Note: I strongly recommend you get an Issue# 18 of HDRI3D magazine where I propose a general Color Management Workflow with which the SG_CCTools fits perfectly.
The SG_CCFilter is capable to manage the most advanced color conversions and rendering intends: Perceptual, Absolute Colorimetric, Relative Colorimetric and Saturation.
It uses ICM/ICC color profiles to make this conversions. In order the SG_CCFilter can recognize our color profiles, we need to specify the route in a .txt file. Something like:
…and so on.
This file should be in the same folder where you installed these plugins - that’s why is advisable to create an special folder for the SG_CCTools.
For color profiles, we can use different files from different folders, but in an studio environment or colaborative projects, it’s advisable to keep the same route, in the same order, with the same color profiles for all computer nodes, so that scenes can be portable from computer to computer. It’s also advisable to create folders for both, linear and log versions of these color profiles.
Note: Be sure to separate linear versions from log versions in a different folder from Adobe’s applications, so these applications don’t confuse them if these color profiles share the same internal name.
Since we can perform color conversion with SG_CCFilter, it’s possible also to use it for working accurately in linear light as well. That is to say, for linearizing images taking into account gamut conversions (chromaticities). In order to do this, we need the usual color profile (a gamma encoded version), and a linear version of the same color profile. Since most of the professional color profile makers are not so cheap to only use them for making linear versions of our color profiles and, since color profiles are in dependence of the particular images devices we are using in a given production (film stocks, digital video and photographic cameras, TV systems, scanners, monitors, papers…), I’ll show you how to make a linear color profile in a very cheaper and easy way:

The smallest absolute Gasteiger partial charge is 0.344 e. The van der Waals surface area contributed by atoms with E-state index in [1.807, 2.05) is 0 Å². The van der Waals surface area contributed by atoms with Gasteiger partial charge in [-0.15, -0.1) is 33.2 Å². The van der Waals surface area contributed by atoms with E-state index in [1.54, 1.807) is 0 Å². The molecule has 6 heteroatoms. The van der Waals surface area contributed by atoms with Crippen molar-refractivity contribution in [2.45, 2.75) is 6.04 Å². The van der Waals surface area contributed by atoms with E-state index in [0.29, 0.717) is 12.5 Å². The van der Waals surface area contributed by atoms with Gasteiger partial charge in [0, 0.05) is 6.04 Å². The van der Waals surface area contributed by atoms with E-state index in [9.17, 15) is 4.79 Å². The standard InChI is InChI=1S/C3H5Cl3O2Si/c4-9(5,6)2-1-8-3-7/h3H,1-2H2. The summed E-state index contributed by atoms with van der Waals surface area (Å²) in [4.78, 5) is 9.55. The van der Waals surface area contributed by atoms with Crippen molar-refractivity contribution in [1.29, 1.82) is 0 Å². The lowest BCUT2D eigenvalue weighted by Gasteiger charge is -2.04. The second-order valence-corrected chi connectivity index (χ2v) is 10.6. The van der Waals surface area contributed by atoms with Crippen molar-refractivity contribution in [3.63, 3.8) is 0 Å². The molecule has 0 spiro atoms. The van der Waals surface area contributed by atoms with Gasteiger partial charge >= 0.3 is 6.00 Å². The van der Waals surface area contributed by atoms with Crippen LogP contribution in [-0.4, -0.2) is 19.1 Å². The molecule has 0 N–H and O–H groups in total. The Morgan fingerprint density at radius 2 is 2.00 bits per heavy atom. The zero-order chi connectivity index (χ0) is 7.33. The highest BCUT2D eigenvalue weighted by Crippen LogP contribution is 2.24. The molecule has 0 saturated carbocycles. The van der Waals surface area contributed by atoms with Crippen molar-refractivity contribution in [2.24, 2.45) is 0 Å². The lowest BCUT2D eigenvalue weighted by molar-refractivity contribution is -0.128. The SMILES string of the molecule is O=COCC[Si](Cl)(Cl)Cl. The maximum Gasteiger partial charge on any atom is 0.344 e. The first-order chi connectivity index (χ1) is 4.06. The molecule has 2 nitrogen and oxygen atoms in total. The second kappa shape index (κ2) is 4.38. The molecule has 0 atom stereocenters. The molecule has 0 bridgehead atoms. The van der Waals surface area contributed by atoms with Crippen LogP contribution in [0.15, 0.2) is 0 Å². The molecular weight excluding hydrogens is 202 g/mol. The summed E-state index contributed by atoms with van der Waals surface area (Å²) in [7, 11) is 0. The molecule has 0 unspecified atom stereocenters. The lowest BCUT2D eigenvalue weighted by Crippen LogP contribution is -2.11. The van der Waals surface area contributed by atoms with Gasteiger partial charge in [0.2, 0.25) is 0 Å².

Go here and download ProfileInspector.
Once installed, open the application, go to Browser and load an ICM or ICC color profile. Let’s say AdobeRGB 1998.icm profile. There, we can see the profile structure and some other useful info. What we care now is the signatures in the Tag Table (12 tags). Select the fourth, fifth or sixth tag (rTRC or gTRC, or bTRC) and double click in one of them. We can see the specific gamma curve for this color space in that specific channel (a simple curve exponent in this case). To set a linear gamma, export the curve tag. Name the txt file as aRGB_gamma.txt and save it in your linear profiles folder. Leave the ProfileInspector opened for a moment and open the txt file. We have now the right syntax to change this gamma. Change 2.200000 by 1.000000 and save it again. Come back to ProfileInspector, select rTRC signature and import the new curve you have just saved. Gamma curve should be linear now. Do the same thing with gTRC and bTRC and save this profile as Linear_AdobeRGB 1998 .icm. You have now a linear version of this working color space. We can do this for other color spaces like ProPhotoRGB (very advisable), sRGB, HDTV, or any other color space if you know its gamma formula. Just notice that internally, both profiles (the log version and the linear version) share the same name. Professional Profile makers allow to change this…